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Lenovo earnings soar almost 13-fold

Company begins climbing out of IBM's shadow as corporate demand offsets domestic competition. Challenging Dell in U.S. will be tough.
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Written by ZDNET Editors on
Lenovo Group, the world's No. 3 PC maker, posted a much stronger-than-expected, nearly 13-fold surge in quarterly profit as strong corporate demand offset fierce competition at home.

Analysts say Lenovo should now be able to sustain a recovery in its ailing business abroad, noting its second straight profitable quarter in the United States.

But they also warned of a debilitating price war with Dell on its own home turf--the world's second-largest PC market.

Lenovo shares began climbing early in the afternoon on Thursday as investors piled back in after pushing the stock nearly 8 percent lower in the morning, cashing in gains from a 17 percent rise since Monday. The results were posted during the midday market break.

One of a handful of Chinese firms trying to forge a global brand, the PC giant dropped to global fourth place early in 2007 after ceding market share overseas, but reclaimed the No. 3 slot in the second quarter from Taiwan's Acer after a hard-fought battle, according to Gartner and IDC.

"This is a good sign: they're seeing light at the end of the tunnel," said Y.K. Chan, a fund manager with Phillip Capital Management. "And they're stepping out of IBM's shadow."

"Lenovo is now riding macro factors in the global PC industry, especially low component costs."

The firm reported a profit of $66.84 million in its fiscal first quarter ended June, versus $5.21 million a year earlier.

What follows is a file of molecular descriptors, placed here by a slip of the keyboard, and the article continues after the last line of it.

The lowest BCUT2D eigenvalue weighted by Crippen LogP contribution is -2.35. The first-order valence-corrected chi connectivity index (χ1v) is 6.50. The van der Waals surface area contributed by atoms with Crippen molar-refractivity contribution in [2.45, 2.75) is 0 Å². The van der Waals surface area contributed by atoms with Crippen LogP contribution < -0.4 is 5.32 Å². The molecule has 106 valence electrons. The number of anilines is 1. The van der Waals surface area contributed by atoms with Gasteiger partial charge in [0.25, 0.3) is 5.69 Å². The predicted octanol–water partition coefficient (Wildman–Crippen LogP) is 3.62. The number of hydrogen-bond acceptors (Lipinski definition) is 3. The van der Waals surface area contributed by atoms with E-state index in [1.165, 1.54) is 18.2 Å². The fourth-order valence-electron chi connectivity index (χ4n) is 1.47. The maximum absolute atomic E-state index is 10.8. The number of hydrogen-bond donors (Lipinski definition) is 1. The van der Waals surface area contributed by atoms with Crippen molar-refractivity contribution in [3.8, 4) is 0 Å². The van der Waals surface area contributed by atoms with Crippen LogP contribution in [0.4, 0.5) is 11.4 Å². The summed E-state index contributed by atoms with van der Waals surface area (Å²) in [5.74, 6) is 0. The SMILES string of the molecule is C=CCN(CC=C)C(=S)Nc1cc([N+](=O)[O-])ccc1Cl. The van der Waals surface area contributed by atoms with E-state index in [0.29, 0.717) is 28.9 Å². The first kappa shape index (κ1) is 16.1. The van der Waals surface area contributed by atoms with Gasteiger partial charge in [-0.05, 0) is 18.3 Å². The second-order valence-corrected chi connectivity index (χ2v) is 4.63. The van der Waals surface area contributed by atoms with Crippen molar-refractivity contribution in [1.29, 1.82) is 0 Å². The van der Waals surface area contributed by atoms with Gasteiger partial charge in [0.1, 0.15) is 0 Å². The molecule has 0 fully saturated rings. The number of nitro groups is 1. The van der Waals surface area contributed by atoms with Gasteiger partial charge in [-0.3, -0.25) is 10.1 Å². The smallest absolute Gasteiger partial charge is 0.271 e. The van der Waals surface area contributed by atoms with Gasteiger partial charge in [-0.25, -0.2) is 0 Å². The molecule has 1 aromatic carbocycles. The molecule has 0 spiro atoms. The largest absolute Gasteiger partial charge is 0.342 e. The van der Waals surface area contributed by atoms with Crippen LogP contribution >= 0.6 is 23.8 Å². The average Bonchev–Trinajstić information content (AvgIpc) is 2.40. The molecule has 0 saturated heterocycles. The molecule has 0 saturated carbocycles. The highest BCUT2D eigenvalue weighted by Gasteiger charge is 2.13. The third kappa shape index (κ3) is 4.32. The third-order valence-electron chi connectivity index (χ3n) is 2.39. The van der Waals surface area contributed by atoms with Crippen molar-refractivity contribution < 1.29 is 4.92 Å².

That was more than twice an average forecast for $32 million, according to four analysts polled by Reuters Estimates.

Revenue rose 13 percent to $3.9 billion.

PC shipments jumped 22.3 percent in the quarter to 4.9 million units, giving it an 8.3 percent share of the world PC market, according to research company IDC.

The company ranks third globally in terms of shipments, after leader Hewlett-Packard and Dell, researchers IDC and Gartner said last month. Acer and Japan's Toshiba followed in fourth and fifth place.

Recovery track
Lenovo's shares soared 61 percent in the April-June quarter, versus 10 percent for the Hang Seng Index, as investors cheered improvement in an international business inherited from IBM.

China's top maker of personal computers bought IBM's PC arm for $1.25 billion in 2005 and has been saddled with expenses arising from lay-offs and streamlining as it seeks to compete with the likes of Acer and Hewlett-Packard.

Lenovo posted restructuring costs of $44.8 million for the quarter, in line with expectations and compared with $19.4 million a year ago, partly covering the cost of firing 1,400 workers and shifting jobs to lower-cost countries--such as Mexico and India--to try and save $100 million this year. Much of the savings is expected to be reinvested.

"Strategic initiatives adopted in the past years have already begun to deliver the expected results, but as Lenovo operates in an intensely competitive global marketplace, it must continue to focus on driving global operating excellence," the company said in its statement.

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